your normal life you would probably think, you know, `That's not so bad.'
If you think of, you know, being at your office with your boss, you know, you
probably don't want a boss who sees purely things in black and white. He's
either really happy with you or he hates you. You know, you might want a boss
who actually thinks, `Well, you're doing a good job some of the time. You're
not doing such a good job the other time. But, in fact, we're all for you.'
But in the world of media landscape, that kind of nuance is considered to be a
vice. You know, it's not simply a bore. It's considered a vice.
GROSS: My guest is media critic John Powers, and he has a new book called
Well, John, you live in Los Angeles, and you've written about movies and about
actors for years. Now you have a Republican governor who is an actor, Arnold
Schwarzenegger. And, you know, at the same time many conservatives see
Hollywood as the enemy of all the values that they hold dear. How do you
reconcile that there are several actors from Hollywood who have become
political leaders, including Ronald Reagan, Clint Eastwood, Arnold
Schwarzenegger, even Charlton Heston, who headed the NRA--how do reconcile
that with this sense that, you know, Hollywood is the anti-value place?
POWERS: Well, I think what's interesting about it is that, you know, the idea
of Hollywood as the anti-value place, you know, is a very complicated argument
for conservatives to make because, of course, Hollywood is also like one of
the great bastions of free-market capitalism, you know. And, you know, Daniel
Bell, the thinker, famously wrote, you know, about the cultural contradictions
of capitalism; that one of the fascinating things about the capitalist world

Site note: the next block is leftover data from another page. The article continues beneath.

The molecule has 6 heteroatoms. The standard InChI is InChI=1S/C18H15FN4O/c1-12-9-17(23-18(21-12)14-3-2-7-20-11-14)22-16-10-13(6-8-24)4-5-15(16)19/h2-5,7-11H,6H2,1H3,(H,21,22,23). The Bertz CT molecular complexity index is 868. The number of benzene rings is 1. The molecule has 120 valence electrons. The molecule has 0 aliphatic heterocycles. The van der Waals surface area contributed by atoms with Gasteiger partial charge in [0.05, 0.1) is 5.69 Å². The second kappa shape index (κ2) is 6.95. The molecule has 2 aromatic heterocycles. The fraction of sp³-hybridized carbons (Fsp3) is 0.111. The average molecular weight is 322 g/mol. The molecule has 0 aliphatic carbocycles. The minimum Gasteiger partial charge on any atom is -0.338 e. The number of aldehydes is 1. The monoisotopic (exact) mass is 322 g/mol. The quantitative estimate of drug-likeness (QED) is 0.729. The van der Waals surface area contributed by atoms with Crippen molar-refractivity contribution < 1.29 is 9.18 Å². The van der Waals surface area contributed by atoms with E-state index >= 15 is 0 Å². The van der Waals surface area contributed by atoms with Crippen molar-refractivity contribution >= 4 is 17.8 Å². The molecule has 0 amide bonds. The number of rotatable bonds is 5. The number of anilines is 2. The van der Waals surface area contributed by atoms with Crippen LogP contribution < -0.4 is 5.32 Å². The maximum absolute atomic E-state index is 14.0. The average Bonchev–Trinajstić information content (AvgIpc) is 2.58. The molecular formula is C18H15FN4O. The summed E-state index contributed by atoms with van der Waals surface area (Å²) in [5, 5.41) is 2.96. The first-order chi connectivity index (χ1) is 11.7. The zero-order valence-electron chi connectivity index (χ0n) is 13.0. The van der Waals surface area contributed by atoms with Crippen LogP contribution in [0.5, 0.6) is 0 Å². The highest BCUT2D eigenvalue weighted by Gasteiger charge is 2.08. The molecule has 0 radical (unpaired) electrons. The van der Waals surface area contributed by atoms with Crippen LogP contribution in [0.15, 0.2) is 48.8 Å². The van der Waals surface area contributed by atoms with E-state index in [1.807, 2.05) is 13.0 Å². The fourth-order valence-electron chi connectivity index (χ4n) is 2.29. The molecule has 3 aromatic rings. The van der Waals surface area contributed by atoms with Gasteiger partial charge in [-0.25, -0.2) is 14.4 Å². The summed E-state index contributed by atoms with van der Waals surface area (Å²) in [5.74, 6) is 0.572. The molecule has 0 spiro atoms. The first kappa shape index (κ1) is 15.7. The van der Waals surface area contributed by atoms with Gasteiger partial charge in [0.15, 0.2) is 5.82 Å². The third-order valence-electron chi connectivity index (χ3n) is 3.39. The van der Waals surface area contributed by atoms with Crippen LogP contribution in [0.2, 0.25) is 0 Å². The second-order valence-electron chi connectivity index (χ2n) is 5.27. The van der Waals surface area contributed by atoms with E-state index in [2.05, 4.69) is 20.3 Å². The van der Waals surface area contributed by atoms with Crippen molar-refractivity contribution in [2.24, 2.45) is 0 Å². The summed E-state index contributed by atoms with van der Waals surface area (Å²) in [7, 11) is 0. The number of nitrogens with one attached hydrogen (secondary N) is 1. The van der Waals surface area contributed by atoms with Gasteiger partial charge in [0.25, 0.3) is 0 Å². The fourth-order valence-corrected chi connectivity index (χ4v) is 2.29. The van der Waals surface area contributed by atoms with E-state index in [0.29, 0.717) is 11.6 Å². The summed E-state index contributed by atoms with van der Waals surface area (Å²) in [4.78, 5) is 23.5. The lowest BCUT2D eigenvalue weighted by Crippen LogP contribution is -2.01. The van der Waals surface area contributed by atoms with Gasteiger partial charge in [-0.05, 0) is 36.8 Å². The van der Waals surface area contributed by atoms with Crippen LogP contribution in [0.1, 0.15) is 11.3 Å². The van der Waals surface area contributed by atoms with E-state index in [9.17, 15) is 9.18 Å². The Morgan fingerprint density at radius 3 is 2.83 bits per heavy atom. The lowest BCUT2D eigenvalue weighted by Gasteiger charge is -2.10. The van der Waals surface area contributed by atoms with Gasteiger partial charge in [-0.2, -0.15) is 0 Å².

is that many of the values that traditional conservatives would hold dear are,
in fact, challenged by the very capitalist enterprises that they also
If you take someone like Rupert Murdoch as an example, you know, Rupert
Murdoch is not only the man who runs FOX News or owns FOX News, he's also the
person who put on "The Simpsons" and "Married...with Children" and "In Living
Color," you know. And many of the raunchiest shows that have ever been on
America TV come out of that same thing because it's about making money. And,
you know, so the conservatives--the Hollywood problem is that they actually
support the money-making aspect of Hollywood. They don't like the particular
products that come out.
If you move to the question of why so many of the people who've made it big in
politics have been conservative, I think it's because the myth-making
machinery of Hollywood is particularly good in political terms at
manufacturing iconic figures of authority and male power and responsibility.
And if you look at the Hollywood figures who've made it big, whether it's
Clint Eastwood or Ronald Reagan or Arnold Schwarzenegger, they tend to come
across as very male, very confident. They're confident in their authority and
their power. And then the Hollywood myth-making machine actually works to
enhance that to make them more powerful. And clearly that has a much greater
electoral appeal than, for instance, the neurosis and passion of a James Dean
or Marlon Brando.
Americans are much more drawn to iconic masculinity. And in an interesting
way, just in this year's presidential election, for example, you clearly see
that, you know, both John Kerry and George Bush are, in their ways, offering
different models of iconic masculinity. George Bush is the sheriff, you know,
that--he is the `wanted dead or alive' guy. He's the Texan who talks like a
Texan; that's very male authority idea. John Kerry's countering that by being
basically the war hero, another source of male authority.
GROSS: You know, we are told that we live in a very divided country now of
red states and blue states and so on. You live in Los Angeles...
GROSS: ...or just outside Los Angeles. Your parents live in Des Moines.
GROSS: When you go visit them, do you feel like you're visiting a different
culture? I mean, has the difference between Los Angeles and Des Moines
changed at all, in your mind?
POWERS: You know, I think there's almost no in some--you know, between Iowa
and Los Angeles in many cultural things. You know, the great illusion of the